§ Mr. Tredinnick
To ask the Secretary of State for Health (1) if he will make a statement on the role of the General Practitioners Research Database in formulating policy in respect of(a) reducing waiting lists and (b) applying resources to where they are most needed; 
(2) what steps he has taken to use the data contained on the General Practitioners Research Database to ensure that the use of NHS funds is based on scientifically recorded data; 
(3) what programmes are in operation to categorise the information on drugs, treatment and medical procedures which is recorded on the General Practitioners Research Database to provide doctors and patients with information that is not currently available elsewhere; 
(4) what plans he has to analyse the recorded data on the General Practitioners Research Database concerning the long-term results of treatments, drugs and medical procedures in order to inform doctors of the ongoing results of these treatments. 
§ Mr. Milburn
The General Practice Research Database (GPRD) is owned by the Department and is a powerful research and analytical tool. It is one of a number of data sources available to the Department, each of which has its strengths and limitations for specific purposes. For example, because of its general practice focus, the GPRD is well suited for many drug safety and pharmaco-epidemiological studies. However, because it is based on a sample of general practices, it is less valuable for making comparisons between health authorities. This would limit its use in resource allocation or in98W understanding waiting list issues at local level. The GPRD's lack of socio-economic data is also a factor in the way it can be used.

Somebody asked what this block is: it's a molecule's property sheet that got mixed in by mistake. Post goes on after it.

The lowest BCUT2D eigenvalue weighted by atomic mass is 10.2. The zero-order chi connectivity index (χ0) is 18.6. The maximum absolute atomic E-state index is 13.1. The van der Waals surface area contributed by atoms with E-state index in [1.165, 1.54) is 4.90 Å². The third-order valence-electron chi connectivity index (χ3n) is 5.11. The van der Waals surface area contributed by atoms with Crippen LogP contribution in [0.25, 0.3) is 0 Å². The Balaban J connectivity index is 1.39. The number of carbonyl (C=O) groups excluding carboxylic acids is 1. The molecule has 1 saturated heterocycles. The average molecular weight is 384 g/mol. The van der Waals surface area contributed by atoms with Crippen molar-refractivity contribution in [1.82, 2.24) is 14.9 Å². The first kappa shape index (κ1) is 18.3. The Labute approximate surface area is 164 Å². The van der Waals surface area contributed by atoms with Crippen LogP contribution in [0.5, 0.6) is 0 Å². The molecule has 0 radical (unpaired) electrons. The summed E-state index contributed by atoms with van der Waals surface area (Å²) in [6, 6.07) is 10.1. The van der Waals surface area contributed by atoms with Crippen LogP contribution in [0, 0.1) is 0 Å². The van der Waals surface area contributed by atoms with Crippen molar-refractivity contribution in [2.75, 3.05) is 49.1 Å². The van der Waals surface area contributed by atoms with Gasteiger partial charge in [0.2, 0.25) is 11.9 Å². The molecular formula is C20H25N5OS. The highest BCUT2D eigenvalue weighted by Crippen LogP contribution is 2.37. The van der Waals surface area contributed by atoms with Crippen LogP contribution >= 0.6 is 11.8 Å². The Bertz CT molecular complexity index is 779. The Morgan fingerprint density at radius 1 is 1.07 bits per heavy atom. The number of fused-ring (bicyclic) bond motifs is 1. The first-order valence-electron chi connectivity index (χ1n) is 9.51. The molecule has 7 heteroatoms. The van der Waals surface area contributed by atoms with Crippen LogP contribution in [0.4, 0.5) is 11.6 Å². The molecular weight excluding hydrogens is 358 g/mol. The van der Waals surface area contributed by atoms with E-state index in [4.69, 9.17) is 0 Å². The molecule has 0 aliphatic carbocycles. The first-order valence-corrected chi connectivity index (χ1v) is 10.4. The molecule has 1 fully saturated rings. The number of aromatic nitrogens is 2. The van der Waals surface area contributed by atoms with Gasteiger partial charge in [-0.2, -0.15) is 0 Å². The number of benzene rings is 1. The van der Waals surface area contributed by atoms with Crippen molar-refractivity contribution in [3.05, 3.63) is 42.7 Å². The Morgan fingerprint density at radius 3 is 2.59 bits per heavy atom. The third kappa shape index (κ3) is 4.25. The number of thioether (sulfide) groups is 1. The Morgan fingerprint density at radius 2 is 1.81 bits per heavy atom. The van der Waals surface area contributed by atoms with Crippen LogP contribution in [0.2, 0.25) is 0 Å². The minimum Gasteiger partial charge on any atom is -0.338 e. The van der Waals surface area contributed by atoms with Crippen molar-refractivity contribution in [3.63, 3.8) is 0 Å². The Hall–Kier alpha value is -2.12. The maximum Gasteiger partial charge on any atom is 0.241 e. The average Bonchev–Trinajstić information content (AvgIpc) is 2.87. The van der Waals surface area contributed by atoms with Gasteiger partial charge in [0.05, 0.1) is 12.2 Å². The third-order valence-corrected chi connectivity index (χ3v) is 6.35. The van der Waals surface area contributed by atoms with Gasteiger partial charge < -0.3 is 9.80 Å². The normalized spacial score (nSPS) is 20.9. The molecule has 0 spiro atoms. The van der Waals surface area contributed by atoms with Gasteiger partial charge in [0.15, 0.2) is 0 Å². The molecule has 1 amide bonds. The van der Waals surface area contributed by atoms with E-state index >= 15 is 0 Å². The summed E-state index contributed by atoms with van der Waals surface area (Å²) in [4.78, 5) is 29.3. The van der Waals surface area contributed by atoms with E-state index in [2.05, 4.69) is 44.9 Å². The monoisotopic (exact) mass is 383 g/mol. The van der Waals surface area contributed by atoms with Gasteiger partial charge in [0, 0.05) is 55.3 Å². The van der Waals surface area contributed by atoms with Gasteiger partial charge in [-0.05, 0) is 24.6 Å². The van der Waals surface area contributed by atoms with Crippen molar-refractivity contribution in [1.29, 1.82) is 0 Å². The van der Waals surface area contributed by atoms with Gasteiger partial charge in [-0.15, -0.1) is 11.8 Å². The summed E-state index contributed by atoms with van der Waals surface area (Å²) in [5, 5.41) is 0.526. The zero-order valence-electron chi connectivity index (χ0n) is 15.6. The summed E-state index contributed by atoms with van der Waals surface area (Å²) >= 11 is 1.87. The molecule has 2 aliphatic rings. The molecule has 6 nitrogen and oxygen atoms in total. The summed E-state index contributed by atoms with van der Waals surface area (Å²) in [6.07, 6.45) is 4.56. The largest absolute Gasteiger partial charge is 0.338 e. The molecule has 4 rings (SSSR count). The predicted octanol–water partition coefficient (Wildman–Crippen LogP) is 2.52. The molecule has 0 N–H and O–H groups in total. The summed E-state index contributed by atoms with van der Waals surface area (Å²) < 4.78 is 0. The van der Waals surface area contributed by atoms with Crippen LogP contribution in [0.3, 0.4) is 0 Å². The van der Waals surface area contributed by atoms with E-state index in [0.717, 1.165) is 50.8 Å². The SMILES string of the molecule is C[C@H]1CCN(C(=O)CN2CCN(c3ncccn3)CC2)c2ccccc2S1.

Data from the GPRD are published in Key Health Statistics from General Practice1, and extracts have also been used in the Chief Medical Officer's Annual Report. The Department has used data from the GPRD on a number of occasions. The Medicines Control Agency, which is responsible for medicines regulation, uses data from the GPRD to investigate and evaluate drug safety issues.
Overall, the number of applications to use the GPRD for research studies has increased in the past year and we are keen that this trend should continue.
1 published through The Stationery Office by the Office for National Statistics in 1996